Wednesday, September 15, 2010

America's Music Legacy DVD series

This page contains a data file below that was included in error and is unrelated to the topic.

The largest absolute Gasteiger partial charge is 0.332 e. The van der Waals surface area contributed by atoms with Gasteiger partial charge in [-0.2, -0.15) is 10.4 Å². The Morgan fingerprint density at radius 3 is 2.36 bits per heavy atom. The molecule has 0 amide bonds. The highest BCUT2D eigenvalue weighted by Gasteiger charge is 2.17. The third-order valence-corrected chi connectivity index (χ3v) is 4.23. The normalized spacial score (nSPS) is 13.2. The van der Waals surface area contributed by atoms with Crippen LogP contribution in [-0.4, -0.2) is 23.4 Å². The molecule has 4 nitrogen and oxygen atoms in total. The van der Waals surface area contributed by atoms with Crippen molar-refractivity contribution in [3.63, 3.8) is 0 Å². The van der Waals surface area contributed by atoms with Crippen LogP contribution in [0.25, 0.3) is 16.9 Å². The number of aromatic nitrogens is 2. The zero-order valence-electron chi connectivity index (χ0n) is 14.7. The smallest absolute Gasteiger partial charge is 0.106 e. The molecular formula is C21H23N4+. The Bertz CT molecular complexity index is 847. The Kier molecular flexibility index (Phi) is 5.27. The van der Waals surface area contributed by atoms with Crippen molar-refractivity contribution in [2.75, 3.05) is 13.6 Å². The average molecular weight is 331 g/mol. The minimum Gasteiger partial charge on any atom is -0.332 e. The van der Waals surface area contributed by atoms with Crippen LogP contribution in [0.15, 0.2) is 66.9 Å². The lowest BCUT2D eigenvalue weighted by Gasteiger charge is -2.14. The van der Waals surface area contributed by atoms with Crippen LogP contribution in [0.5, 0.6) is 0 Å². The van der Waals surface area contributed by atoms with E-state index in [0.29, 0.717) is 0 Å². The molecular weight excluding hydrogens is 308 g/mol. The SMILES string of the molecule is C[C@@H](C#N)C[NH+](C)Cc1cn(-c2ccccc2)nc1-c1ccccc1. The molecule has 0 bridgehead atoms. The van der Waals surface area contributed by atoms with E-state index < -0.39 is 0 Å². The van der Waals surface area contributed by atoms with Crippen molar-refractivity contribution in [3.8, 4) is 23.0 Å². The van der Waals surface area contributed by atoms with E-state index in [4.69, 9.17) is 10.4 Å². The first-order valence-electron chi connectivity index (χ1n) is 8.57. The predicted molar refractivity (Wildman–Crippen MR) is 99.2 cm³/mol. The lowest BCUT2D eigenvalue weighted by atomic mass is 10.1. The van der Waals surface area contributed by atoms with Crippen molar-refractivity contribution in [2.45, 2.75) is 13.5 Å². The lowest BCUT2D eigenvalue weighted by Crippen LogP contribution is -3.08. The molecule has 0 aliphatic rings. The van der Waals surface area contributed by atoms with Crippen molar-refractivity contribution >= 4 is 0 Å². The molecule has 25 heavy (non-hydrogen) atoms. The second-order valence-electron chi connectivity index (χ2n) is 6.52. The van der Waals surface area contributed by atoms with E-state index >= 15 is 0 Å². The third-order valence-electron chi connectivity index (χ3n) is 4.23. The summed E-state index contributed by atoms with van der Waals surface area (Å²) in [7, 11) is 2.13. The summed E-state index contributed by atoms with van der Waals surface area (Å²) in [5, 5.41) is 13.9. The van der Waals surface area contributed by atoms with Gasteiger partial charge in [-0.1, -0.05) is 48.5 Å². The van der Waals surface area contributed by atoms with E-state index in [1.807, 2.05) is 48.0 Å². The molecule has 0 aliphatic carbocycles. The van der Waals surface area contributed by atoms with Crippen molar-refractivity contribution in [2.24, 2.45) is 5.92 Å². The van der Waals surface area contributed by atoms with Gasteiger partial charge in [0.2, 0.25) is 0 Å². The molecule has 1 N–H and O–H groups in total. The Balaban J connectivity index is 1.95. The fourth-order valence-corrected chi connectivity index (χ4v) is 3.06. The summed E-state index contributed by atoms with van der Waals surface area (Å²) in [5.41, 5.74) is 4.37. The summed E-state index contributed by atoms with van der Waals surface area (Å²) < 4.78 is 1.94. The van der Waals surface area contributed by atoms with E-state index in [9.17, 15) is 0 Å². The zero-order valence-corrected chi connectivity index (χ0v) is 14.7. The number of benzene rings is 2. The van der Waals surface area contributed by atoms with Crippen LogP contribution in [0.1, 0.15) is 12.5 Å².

(MVD) These DVDs, culled from some kind of early 80s series of productions called America's Music (was it on TV? Home video? Europe?) are much better than you would expect from 80s concerts by pre-80s artists. By gathering talented groups of artists and having them play with house bands for nostalgia crowds you should get something as lifeless as those PBS oldies pledge drive shows or that Ohne Filter series of DVDs that has great blues cats being consumed by 80s musical cliches. Yet somehow each very different volume of this has something worth watching. The weirdest one is probably "Rhythm & Blues," as the producers seem to have defined R&B as any black secular music. Ever. Hosted by Billy Eckstine (who kicks things off unpromisingly by promising some kind of window into the souls of black folk) this opens with shadows of black minstrelsy, as Brook Benton sings a plantation-recalling "Bollweevil" and Scatman Crothers turns back the clock to vaudeville. It's obvious from the jump that the dinner lounge style band isn't going to to be kicking out powerful soul or jumping R&B (except when Billy Preston plays along, leading them somewhere deeper), but several artists fantastic voices thrive when framed by this type of music, particularly Eckstine and O..C Smith, and the slick sounds contrast well with Sam Moore's rough voice. And Ruth Brown deftly shows how ready she was for her soon-to-come corny Broadway comeback. Perhaps the most solid disc in the series is "Gospel," because no genre embraced, understood, and elevated  cheezy 80s keyboard sounds like black gospel music (the cheap church keyboards they had been utilizing must have braced them for it). Standouts include the Winans, Andrae Crouch, Walter Hawkins, and the Robeson-esque Wentley Phipps, who I'd only previously on the Minnie Ripperton memorial episode of Soul Train. The "Country and Western" volume is similarly solid, balancing slick modern country by Sylvia with old time Opry stuff by Eddie Dean, with some crack young traditionalists like Ricky Skaggs and Doug Kershaw thrown in. The highlight of this thing is a long set by Jerry Lee Lewis, who apparantly was not told he was supposed to play his country material. Speaking of old time rock n roll, the "Rock 'n Roll" volume kicks off with Fabian croaking out that Bob Segar tune, but it's all uphill from there. While this kind of oldies stuff is common to see, better to see it in the 80s when there were still original Coasters and Diamonds in the lineups. Then again, maybe the early 80s were not the best time to catch the great Lou Chrisitie (or "Christy" as the box says) who is done no favors by his two-tone, swoop-topped mullet and smarmy non-falsetto singing voice. But when he kicks in to the high-pitched oddball magical singing that makes lightning strike all is forgiven...even his shake dancing! He also pairs up with the great Lesley Gore who is magnificent here. One interesting aspect of this is that this house band has the capacity to switch into heavy rock mode, and does it (sensibly) for Bo Diddley, who is not being an oldies act here, but rather a vital, verile rocker. The band also kicks it hard for (not quite as sensibly) Chubby Checker, who actually gets the crowd rocking like a Metallica concert. There's apparantly a few more volumes of this and I'm looking forward to seeing them.

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